Loss aversion is one of the most prevalent findings in behavioral economics. Loss aversion is the concept that individual decision makers tend to weight losses more than gains. Stated differently, individuals hate to lose more than they like to win. An example of this is when you think about the Great Inflation of the 1970s. Trying to fight against the high inflation may cause a bias against any policy that would risk higher inflation, but by implementing contractionary policy during the recovery may put at risk any employment gains that were made during that period. Reference points, often stated numerically, are used in monetary policy to value any gain or loss that had taken place. For example, there is no particular reason why an inflation rate target of two percent is used in the United States. Even with that being said, policymakers consider any deviation, higher or lower, from this two percent target a loss. The same example can be used for the unemployment rate where any deviation higher than the target rate is considered a loss. Debates on whether or not the Fed should use a rule based policy system focuses on the assumption that loss aversion will cause a bias in the decisions of policymakers to follow the rule even in cases where a deviation may be needed.
Is it feasible for the Federal Reserve Bank and the FOMC to overcome these biases? If so, how? The first situation we will look at is if experts can overcome these decision biases or do they also fall victim like the rest of us? Daniel Kahneman (2011) *cite* suggest that experts also fall victim to biases. He says that experts often try too hard to be clever and think outside the box while making their predictions and decisions. Kahneman says that experts are always look for one piece of data that may offer an argument that requires a different plan of attack. This can been seen when the Federal Reserve declares it will be more dependent on data. Kahneman also points out that experts give different and inconsistent answers to the same questions. If true, that can be extremely concerning when the Federal Reserve tries to provide the public their thoughts on the direction of the economy. An argument can be made that these experts have sixth sense much like a police officer can detect unsafe environments even before they become unsafe. Kahneman argues that these skills are learned over time and not learned overnight. This seems to benefit the Federal Reserve since their governors are allowed long terms. On the other hand, according to Woolley and Gardner (2009)*cite* the majority of the governors don’t serve their full time as governor and the average experience of FOMC members is about six years. This is concerning when you take into consideration that most crises and recessions happy about every 10 years. This means that most of these members will only see about one crisis in their entire career. Another problem the Fed faces is the unpredictability of the economy. It seems as though experts are reliable when they have time to learn from experience and can work in a stable environments, monetary policy falls under neither of these.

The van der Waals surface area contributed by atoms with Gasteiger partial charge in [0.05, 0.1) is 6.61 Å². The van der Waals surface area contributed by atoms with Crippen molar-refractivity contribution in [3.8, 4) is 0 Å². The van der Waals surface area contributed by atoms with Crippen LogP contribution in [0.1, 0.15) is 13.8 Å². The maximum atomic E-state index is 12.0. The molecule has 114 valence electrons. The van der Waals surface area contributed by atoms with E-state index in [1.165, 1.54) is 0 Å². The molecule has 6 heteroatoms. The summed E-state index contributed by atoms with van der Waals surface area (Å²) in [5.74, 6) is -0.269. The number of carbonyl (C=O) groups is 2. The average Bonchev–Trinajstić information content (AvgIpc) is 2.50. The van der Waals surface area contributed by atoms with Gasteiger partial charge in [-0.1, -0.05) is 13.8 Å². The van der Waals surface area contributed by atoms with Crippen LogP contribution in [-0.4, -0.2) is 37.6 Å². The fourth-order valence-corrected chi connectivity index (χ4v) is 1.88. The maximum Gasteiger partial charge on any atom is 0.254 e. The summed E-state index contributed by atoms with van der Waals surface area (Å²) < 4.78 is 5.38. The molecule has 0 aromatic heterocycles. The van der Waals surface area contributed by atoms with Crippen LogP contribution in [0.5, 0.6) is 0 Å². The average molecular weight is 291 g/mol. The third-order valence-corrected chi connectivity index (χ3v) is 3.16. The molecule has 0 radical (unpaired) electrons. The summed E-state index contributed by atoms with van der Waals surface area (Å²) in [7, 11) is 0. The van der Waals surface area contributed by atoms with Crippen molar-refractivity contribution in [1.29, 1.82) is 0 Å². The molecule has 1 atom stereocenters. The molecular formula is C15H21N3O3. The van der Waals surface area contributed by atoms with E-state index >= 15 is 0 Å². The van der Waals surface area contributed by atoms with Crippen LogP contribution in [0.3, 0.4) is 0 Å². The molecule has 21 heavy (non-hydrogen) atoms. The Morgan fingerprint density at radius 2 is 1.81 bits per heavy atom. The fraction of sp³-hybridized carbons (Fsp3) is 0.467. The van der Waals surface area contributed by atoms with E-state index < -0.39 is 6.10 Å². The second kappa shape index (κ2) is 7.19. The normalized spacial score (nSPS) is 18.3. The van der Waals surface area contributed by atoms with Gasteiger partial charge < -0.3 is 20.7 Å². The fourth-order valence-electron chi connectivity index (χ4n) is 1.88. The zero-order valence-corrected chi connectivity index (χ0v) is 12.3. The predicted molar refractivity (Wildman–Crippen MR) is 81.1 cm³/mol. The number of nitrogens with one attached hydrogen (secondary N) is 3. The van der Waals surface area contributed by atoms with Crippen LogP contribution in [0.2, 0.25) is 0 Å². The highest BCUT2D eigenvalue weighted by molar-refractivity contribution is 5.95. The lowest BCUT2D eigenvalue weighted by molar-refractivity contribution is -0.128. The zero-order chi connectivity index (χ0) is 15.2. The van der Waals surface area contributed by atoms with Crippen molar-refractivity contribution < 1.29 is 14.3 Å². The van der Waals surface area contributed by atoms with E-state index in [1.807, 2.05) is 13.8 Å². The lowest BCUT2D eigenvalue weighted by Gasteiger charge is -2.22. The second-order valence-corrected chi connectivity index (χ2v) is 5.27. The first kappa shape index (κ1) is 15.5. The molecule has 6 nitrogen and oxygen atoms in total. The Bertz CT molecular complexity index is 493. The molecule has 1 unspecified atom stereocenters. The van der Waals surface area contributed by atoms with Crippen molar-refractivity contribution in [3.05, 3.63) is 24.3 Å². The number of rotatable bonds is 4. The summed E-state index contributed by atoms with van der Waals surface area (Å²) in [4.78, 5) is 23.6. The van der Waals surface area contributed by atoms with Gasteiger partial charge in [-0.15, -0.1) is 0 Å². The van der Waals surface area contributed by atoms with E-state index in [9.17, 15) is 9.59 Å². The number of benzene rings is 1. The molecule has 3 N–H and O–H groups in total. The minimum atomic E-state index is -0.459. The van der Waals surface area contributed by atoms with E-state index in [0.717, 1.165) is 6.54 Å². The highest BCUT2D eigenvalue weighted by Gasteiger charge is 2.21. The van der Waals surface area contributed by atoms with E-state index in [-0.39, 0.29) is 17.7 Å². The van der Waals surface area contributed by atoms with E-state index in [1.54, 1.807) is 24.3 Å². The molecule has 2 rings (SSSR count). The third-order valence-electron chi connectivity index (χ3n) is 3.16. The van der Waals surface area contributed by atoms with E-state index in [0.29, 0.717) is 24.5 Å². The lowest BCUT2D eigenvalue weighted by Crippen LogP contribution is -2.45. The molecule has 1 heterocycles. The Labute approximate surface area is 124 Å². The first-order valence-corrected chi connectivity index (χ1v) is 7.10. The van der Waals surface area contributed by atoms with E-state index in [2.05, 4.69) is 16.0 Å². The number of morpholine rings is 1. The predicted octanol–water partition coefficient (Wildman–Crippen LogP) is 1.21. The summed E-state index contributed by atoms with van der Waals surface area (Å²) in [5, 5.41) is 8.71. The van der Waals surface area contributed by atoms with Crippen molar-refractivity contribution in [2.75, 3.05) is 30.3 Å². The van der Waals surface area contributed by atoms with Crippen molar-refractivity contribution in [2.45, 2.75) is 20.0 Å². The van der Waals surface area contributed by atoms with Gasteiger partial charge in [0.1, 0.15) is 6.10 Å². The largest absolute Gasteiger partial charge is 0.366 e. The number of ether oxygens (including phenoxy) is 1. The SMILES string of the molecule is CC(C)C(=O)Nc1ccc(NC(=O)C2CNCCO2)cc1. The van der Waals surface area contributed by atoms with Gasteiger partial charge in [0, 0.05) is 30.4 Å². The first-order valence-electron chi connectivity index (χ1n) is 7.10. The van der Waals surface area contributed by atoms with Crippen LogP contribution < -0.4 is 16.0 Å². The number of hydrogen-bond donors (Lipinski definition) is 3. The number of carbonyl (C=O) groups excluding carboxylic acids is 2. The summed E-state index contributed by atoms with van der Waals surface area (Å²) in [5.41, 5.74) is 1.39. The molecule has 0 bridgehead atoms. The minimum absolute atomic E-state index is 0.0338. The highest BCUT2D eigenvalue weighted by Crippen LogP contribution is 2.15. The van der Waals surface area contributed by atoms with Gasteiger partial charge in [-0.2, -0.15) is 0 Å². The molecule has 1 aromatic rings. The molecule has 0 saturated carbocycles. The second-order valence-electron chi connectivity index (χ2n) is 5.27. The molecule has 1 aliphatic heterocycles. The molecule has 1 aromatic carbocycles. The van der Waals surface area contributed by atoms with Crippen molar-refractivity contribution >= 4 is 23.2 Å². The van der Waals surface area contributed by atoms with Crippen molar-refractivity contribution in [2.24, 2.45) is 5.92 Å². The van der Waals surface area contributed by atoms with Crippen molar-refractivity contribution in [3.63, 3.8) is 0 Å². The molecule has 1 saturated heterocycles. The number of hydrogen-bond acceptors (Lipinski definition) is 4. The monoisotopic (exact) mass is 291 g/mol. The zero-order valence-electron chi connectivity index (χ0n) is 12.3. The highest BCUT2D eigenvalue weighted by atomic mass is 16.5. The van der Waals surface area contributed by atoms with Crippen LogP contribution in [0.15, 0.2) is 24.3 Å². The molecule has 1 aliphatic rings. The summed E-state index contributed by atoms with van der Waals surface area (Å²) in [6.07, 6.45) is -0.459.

One big argument that can be made against bringing behavioral decision biases into monetary policy is that behavioral biases are based off of individual decision making and monetary policy is conducted mainly by a committee. Blinder and Morgan (2005) *cite* argue that monetary policy decisions that are made by a committee are better than when they are made individually. The problem with a monetary policy committee is that the committee consist of individuals that are extremely similar. Woolley and Gardner (2009) *cite* say that the overwhelming dominance of economists in central banks may have caused the decline in time spent on decision making. They also state that member of the Federal Reserve and FOMC often come from the same geographical regions. This can cause a scenario where groupthink becomes an issue and decision biases may surface. While there is some evidence that committee-based decisions can reduce biases it is important to note that the structure of those committees is also an important factor.
- Tversky, A., and Kahneman, D. (1983). “Extensional Versus Intuitive reasoning: The Conjunction Fallacy in Probability Judgment,” Psychol. Rev. 90, 4.